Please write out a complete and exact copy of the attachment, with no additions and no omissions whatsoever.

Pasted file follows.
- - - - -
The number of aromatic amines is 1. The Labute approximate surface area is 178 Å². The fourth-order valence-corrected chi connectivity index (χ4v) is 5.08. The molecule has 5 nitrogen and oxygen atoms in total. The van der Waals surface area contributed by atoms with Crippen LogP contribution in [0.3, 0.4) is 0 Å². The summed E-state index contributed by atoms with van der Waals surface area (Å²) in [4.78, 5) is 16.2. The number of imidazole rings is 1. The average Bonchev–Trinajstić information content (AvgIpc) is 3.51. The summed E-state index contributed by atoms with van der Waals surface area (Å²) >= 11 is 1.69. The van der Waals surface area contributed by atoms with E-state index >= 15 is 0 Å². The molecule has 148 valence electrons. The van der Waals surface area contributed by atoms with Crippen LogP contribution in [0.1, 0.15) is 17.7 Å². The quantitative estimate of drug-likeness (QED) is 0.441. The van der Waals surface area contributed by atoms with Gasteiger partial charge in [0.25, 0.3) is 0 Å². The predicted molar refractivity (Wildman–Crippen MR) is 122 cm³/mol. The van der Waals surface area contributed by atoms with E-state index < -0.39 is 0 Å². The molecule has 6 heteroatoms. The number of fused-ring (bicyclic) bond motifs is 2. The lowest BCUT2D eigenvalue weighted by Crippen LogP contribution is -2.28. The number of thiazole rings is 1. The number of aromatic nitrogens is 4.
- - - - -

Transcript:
The number of aromatic amines is 1. The Labute approximate surface area is 178 Å². The fourth-order valence-corrected chi connectivity index (χ4v) is 5.08. The molecule has 5 nitrogen and oxygen atoms in total. The van der Waals surface area contributed by atoms with Crippen LogP contribution in [0.3, 0.4) is 0 Å². The summed E-state index contributed by atoms with van der Waals surface area (Å²) in [4.78, 5) is 16.2. The number of imidazole rings is 1. The average Bonchev–Trinajstić information content (AvgIpc) is 3.51. The summed E-state index contributed by atoms with van der Waals surface area (Å²) >= 11 is 1.69. The van der Waals surface area contributed by atoms with E-state index >= 15 is 0 Å². The molecule has 148 valence electrons. The van der Waals surface area contributed by atoms with Crippen LogP contribution in [0.1, 0.15) is 17.7 Å². The quantitative estimate of drug-likeness (QED) is 0.441. The van der Waals surface area contributed by atoms with Gasteiger partial charge in [0.25, 0.3) is 0 Å². The predicted molar refractivity (Wildman–Crippen MR) is 122 cm³/mol. The van der Waals surface area contributed by atoms with E-state index < -0.39 is 0 Å². The molecule has 6 heteroatoms. The number of fused-ring (bicyclic) bond motifs is 2. The lowest BCUT2D eigenvalue weighted by Crippen LogP contribution is -2.28. The number of thiazole rings is 1. The number of aromatic nitrogens is 4.